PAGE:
All posts by Amber Strong

Maize farming demonstrations with the Farm Shop Trust near Ngecha, Kenya

Amber Strong
August 20, 2015
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Myself and my colleagues, Morwenna Roberts and Claire Reigate joined Farm Shop Trust Extension Officers (in agronomy and livestock health) Naomi and Casty to give demonstration training at a farm near Ngecha. I first visited the demonstration farm in Ngecha on the 22nd of July and fifteen farmers attended. We were joined by Rosemary from the Ministry of Agriculture, and Beatrice from Farm Concern, an NGO that links farmers to market traders.

Farmers look on at the Maize planting demonstration near Ngecha
Farmers look on at the Maize planting demonstration near Ngecha

The Farm Shop Trust provides regular agricultural training days for farmers at locations across Kiambu County, Kenya. If farmers are educated on how best to farm a wide variety of crops they are more likely to produce higher yields, farm more efficiently and sustainably on the land available to them and be able to sell their produce for higher prices. Farming is the backbone of the Kenyan economy and training in efficient smallholder farming methods will help more people to thrive.

Farmers look on at the Maize planting demonstration near Ngecha
Farmers look on at the Maize planting demonstration near Ngecha

Farm Shop Trust staff led instruction for a group of fifteen local farmers on how to measure out the correct distances needed between maize seeds; how deep to make the holes and how to use the fertiliser correctly so that the seeds are not burnt by it. The training was based around using a fertiliser product, and planting F1 Hybrid Maize. The farmers pegged out the row, then used bits of plastic tied to the wire to mark out the 25 cm spacing, then dug a hole, put in 3 container caps full of fertiliser, covered it in a bit of soil then added the maize seed and covered the hole completely. They repeated this for 2 rows, then planted a row of maize without fertilizer so that the farmers can compare the difference.

Maize rows are measured out at the demonstration farm near Ngecha
Maize rows are measured out at the demonstration farm near Ngecha

At the end of the session farmers were asked to fill out feedback forms and identify areas in which they would like further training. Farmers requested instruction in dairy and poultry production, specifically calf rearing. Rearing animals for milk, meat and eggs would involve high initial investment by farmers, and continual cost of inputs for the maintenance of animal health, though promising higher profit margins.

Cows at the demonstration farm near Ngecha
Cows at the demonstration farm near Ngecha

I visited Ngecha again with Morwenna Roberts and Casty on the 12th of August, twenty-one days after the seeds were planted. When we arrived at the Demo field we saw that the maize seeds had successfully sprouted and grown to around seven inches in height.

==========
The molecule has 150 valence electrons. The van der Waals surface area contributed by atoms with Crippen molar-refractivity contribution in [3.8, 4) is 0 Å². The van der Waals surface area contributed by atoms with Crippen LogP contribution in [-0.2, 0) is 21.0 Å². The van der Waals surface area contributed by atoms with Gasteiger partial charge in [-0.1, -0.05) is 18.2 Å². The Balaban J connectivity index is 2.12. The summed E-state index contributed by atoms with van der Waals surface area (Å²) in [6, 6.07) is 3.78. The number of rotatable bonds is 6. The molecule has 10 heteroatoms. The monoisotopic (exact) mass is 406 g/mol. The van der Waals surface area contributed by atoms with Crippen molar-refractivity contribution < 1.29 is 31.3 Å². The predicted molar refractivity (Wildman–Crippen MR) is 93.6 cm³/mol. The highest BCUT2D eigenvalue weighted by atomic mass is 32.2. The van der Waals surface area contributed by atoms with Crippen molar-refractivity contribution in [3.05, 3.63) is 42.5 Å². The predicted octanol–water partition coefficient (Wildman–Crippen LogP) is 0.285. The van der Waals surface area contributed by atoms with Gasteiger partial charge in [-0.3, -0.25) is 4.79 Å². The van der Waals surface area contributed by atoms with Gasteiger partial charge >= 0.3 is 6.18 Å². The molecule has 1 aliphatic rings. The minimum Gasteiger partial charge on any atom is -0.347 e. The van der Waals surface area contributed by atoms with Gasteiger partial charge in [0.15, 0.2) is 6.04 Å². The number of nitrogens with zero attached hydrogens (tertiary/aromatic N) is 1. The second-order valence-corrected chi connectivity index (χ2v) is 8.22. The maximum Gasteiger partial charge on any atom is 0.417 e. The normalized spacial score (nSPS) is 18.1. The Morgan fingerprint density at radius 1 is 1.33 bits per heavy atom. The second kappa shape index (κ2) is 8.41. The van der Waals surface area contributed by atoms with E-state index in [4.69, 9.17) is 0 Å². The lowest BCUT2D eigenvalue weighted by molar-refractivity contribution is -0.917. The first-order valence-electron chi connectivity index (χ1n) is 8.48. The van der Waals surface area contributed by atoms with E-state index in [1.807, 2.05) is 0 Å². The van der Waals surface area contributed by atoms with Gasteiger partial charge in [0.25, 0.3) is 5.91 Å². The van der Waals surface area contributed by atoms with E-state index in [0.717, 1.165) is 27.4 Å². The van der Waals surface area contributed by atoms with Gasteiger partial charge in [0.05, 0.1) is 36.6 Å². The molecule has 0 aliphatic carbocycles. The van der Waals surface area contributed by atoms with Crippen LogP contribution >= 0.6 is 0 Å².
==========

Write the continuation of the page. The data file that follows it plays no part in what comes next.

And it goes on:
Maize seedlings at three weeks old
Maize seedlings at three weeks old

The Farm Shop Trust had also previously instructed the demo farmer to plant pepper plant seeds and cover the patch with feed bags to protect the germinating seeds from the morning cold. When we removed the feed bags on the 12th of August the pepper plant seeds had sprouted successfully and in four weeks the farmer will transplant the seedlings so that the plants have space to grow and that he can sell some of the plants.

Morwenna Roberts and the demonstration farmer pick weeds from between pepper plant seedlings
Morwenna Roberts and the demonstration farmer pick weeds from between pepper plant seedlings

We then drove to a near-by tomato greenhouse where this group of farmers regularly meet and Casty reviewed what had been done three weeks ago and that this had resulted in plenty of healthy maize seedlings. Casty then handed out pens and paper to the ten farmers attending the training and gave a lesson on the importance of record keeping in farming because it enables the farmer to record exactly what they did. Farmers were instructed to record for livestock; symptoms of their sick animal, how long the animal had had those symptoms, what they had treated the animal with, how strong a dose they used and what the results where. For crops, they were taught to record the date of planting, spacing of planting, if fertiliser was used and if so, how it had been prepared. These habits were recommended so that if a farmer had a healthy crop they knew what they should do again next time and if the was a problem they had a better chance of identifying what had gone wrong.

Farmers attending the second demonstration day at Ngecha
Farmers attending the second demonstration day at Ngecha

After this lesson there was a group Q and A session where the farmers explained the current crop or livestock difficulties they were experiencing ad Casty explained the changes or treatments they needed to make. Casty explained de-worming procedures, how to identify Trichominiasis in cows and how to deter pests on tomato plants with either pesticides or diluted rabbit urine.

Farm Shop Agricultural Extension Officer Naomi, leading the Q and A session
Farm Shop Agricultural Extension Officer Naomi, leading the Q and A session